Aspects of Islamic Faith - 71: Prayers With More Rewards
Islamic Perspectives - Muslim Journals
& Information - By Adil Salahi
It is well known that certain times are associated
with special privileges. As such they are better than
other times. When worship is offered at such times, it
is granted greater reward than would be the case at
other times. Friday is better than the other six days
of the week, and the month of Ramadan is better than
the rest of the year. The Night of Power, which occurs
in the last third of Ramadan, is stated in the Qur’an
to be better than a thousand months. Such preferences
are made by God as an aspect of His bounty when he
multiplies reward for simple worship.
Likewise, some places are given special status. For
example, the place where the Prophet (peace be upon
him) is buried is the noblest spot on earth. However,
places are given such privilege so that people will
travel to them and offer their worship there, earning
greater reward. These places are mosques identified by
the Prophet. As such, they are not comparable to other
places of distinction. We cannot draw a comparison
between them and the Prophet’s place of burial. Prayer
is not valid when the worshipper is facing a grave.
Abu Hurayrah quotes the Prophet as saying: “Prayer in
this mosque of mine is more rewarding than one
thousand prayers elsewhere except in the Sacred Mosque
(in Makkah)”. (Related by Al-Bukhari). This is an
authentic Hadith which makes clear that a prayer in
the Prophet’s mosque earns the reward of one thousand
similar prayers elsewhere, with the exception of the
Sacred Mosque in Makkah. Scholars have discussed
whether the preference is restricted to the area,
which the Prophet’s mosque occupied when the Prophet
built it. The weightier opinion is that the preference
applies to the whole mosque, with its extensions, and
even its surrounding area no matter how far the
congregation stretches in special seasons like the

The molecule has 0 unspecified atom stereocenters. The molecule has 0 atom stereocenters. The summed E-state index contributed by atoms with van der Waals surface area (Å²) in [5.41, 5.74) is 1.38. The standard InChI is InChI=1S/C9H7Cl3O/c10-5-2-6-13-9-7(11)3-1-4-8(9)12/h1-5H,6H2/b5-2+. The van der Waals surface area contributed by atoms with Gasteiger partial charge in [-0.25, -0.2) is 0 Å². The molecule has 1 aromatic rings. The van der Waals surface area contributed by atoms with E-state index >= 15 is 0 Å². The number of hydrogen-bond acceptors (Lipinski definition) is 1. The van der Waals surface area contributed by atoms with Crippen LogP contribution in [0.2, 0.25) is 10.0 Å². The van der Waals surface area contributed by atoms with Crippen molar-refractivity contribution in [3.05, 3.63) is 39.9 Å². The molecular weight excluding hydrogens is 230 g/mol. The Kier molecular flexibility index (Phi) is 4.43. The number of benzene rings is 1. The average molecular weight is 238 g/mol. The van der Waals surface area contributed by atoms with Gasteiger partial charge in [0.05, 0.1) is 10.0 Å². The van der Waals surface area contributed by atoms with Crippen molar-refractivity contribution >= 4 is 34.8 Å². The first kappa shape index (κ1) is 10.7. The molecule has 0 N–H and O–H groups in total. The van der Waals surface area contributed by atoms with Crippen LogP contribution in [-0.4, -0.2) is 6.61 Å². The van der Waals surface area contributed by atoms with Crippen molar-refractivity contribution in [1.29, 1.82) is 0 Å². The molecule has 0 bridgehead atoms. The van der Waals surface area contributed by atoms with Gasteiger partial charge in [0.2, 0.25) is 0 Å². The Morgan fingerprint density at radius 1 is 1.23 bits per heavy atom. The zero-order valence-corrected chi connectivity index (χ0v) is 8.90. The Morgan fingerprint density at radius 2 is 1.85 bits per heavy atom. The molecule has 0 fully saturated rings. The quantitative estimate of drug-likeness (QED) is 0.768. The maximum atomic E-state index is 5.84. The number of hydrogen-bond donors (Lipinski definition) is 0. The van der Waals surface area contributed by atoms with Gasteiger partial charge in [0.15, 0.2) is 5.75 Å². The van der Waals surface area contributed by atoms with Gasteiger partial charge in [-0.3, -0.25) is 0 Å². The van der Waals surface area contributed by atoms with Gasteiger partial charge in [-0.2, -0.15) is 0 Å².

pilgrimage and in Ramadan. It is inconceivable that
people offering the same prayer, with the same
congregation, led by the same imam, should be rewarded
differently for their prayers. God’s bounty is
unrestricted and He rewards His servants in multiples.
An even greater reward is earned by prayer at the
Sacred Mosque in Makkah, which surrounds the Kaaba.
There, a prayer earns its reward multiplied 100,000
times. Some people have questioned whether this
applies to the whole area of the Haram, which includes
the whole city of Makkah stretching a few kilometers
around it. The answer is that it does not. The
multiple reward is for prayer in the sacred mosque,
i.e. the Masjid Al-Haram. Again the extensions that
have been added are included.
One thing must be made clear: The preference here
applies to the reward granted by God for such prayers.
It does not make a prayer in the Prophet’s mosque
equal to 1,000 prayers elsewhere. No one can say that
as he prayed for one full day in the Prophet’s mosque,
he need not pray for 1,000 days. The duty of prayer
remains incumbent in all cases.
Another place of preference is the Al-Aqsa mosque in
Jerusalem where a prayer is rewarded as equal to 500
prayers elsewhere with the exception of the Sacred
Mosque and the Prophet’s mosque.
As for which of the three cities is preferred, there
is no doubt that Makkah is the best place on earth,
except for the small part in Madinah where the Prophet
Madinah is next and Jerusalem comes third.
A question arises whether offering prayers in
congregation in these mosques still earns a reward 27
times greater than praying alone. The answer is that
it does. Someone offering prayer in the Sacred Mosque
in Makkah in the congregation earns the same reward as
one offering the same prayer alone in that mosque
multiplied by 27. God’s bounty is limitless.